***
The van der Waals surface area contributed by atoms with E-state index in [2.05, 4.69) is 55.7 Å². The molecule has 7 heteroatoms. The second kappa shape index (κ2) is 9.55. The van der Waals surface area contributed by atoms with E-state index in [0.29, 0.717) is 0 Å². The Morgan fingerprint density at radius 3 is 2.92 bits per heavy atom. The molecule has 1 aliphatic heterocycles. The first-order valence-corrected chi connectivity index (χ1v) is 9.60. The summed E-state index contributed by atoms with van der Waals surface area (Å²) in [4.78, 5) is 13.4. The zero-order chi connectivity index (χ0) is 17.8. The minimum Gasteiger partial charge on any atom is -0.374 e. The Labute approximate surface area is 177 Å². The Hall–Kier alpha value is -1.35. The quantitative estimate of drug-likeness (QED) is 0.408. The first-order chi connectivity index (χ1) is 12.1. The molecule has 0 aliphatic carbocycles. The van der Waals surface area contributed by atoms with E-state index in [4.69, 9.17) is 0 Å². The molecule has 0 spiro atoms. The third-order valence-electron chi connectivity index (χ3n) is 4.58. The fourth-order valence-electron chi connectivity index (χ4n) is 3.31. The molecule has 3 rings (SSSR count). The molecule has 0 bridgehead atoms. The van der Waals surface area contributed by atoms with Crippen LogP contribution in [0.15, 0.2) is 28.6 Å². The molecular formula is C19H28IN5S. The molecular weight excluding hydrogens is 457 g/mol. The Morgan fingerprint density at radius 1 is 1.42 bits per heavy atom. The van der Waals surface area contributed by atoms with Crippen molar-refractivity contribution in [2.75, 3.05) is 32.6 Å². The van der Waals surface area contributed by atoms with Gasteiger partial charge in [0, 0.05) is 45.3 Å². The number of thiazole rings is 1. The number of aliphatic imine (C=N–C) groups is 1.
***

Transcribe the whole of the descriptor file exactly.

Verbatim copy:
The van der Waals surface area contributed by atoms with E-state index in [2.05, 4.69) is 55.7 Å². The molecule has 7 heteroatoms. The second kappa shape index (κ2) is 9.55. The van der Waals surface area contributed by atoms with E-state index in [0.29, 0.717) is 0 Å². The Morgan fingerprint density at radius 3 is 2.92 bits per heavy atom. The molecule has 1 aliphatic heterocycles. The first-order valence-corrected chi connectivity index (χ1v) is 9.60. The summed E-state index contributed by atoms with van der Waals surface area (Å²) in [4.78, 5) is 13.4. The zero-order chi connectivity index (χ0) is 17.8. The minimum Gasteiger partial charge on any atom is -0.374 e. The Labute approximate surface area is 177 Å². The Hall–Kier alpha value is -1.35. The quantitative estimate of drug-likeness (QED) is 0.408. The first-order chi connectivity index (χ1) is 12.1. The molecule has 0 aliphatic carbocycles. The van der Waals surface area contributed by atoms with E-state index in [4.69, 9.17) is 0 Å². The molecule has 0 spiro atoms. The third-order valence-electron chi connectivity index (χ3n) is 4.58. The fourth-order valence-electron chi connectivity index (χ4n) is 3.31. The molecule has 3 rings (SSSR count). The molecule has 0 bridgehead atoms. The van der Waals surface area contributed by atoms with Crippen LogP contribution in [0.15, 0.2) is 28.6 Å². The molecular formula is C19H28IN5S. The molecular weight excluding hydrogens is 457 g/mol. The Morgan fingerprint density at radius 1 is 1.42 bits per heavy atom. The van der Waals surface area contributed by atoms with Crippen molar-refractivity contribution in [2.75, 3.05) is 32.6 Å². The van der Waals surface area contributed by atoms with Gasteiger partial charge in [0, 0.05) is 45.3 Å². The number of thiazole rings is 1. The number of aliphatic imine (C=N–C) groups is 1.